The researcher hypothesizes that when guitar strings go "dead" after a few weeks of intense use, dirt and oil, rather than changes in the material properties of the string, are responsible. This hypothesis does not exclude the possibility that other factors would cause the strings to go dead at different rates.

For example, say we have 10 guitars from 10 different brands all used intensely for a few weeks, and the strings on those guitars go dead at slightly different rates. In that case, it is still possible that dirt and oil were primarily responsible and that other brand factors slightly influenced the rates (or maybe the design of some brands is simply more susceptible to dirt and oil). This result would not suggest that those other factors, in the absence of dirt and oil, would cause the strings to go dead after a few weeks of intense use.

True, such an experiment could yield information that might weaken the conclusion, but we are looking for the investigation that is the "most likely to yield significant information that would help to evaluate the researcher's hypothesis." Because the experiment described in choice E specifically investigates dirt and oil, the results are likely to help us evaluate the researcher's hypothesis, and so choice E is much better than choice C.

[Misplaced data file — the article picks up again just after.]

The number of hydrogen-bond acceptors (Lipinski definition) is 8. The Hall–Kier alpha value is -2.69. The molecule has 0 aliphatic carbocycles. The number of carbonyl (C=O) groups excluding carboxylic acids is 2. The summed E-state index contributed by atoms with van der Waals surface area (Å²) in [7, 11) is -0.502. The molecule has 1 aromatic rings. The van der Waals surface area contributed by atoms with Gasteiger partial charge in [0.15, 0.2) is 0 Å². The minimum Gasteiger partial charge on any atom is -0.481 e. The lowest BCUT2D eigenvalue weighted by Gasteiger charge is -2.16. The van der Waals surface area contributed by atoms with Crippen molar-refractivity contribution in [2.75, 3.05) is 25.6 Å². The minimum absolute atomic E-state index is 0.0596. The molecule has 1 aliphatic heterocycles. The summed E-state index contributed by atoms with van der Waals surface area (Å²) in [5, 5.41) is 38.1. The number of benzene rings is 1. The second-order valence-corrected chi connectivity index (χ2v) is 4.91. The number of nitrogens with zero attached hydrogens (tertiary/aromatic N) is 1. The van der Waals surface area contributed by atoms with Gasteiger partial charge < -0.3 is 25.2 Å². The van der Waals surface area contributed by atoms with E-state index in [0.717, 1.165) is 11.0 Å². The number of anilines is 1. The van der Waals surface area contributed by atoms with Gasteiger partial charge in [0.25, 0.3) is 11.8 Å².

I hope this helps!
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Re: Guitar strings often go "dead"--become less responsive and bright in  [#permalink]

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New post 07 Jun 2018, 04:59
Guitar strings often go "dead"--become less responsive and bright in tone--after a few weeks of intense use. A researcher whose son is a classical guitarist hypothesized that dirt and oil, rather than changes in the material properties of the string, were responsible.

-- What are we looking for - Something , which can answer whether oil/dirt or material is responsible for the string to be dead.
-- Only E make sense here and is the correct answer .

Which of the following investigations is most likely to yield significant information that would help to evaluate the researcher's hypothesis?

(A) Determining if a metal alloy is used to make the strings used by classical guitarists
(B) Determining whether classical guitarists make their strings go dead faster than do folk guitarists
(C) Determining whether identical lengths of string, of the same gauge, go dead at different rates when strung on various brands of guitars
(D) Determining whether a dead string and a new string produce different qualities of sound
(E) Determining whether smearing various substances on new guitar strings causes them to go dead
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Re: Guitar strings often go "dead"--become less responsive and bright in  [#permalink]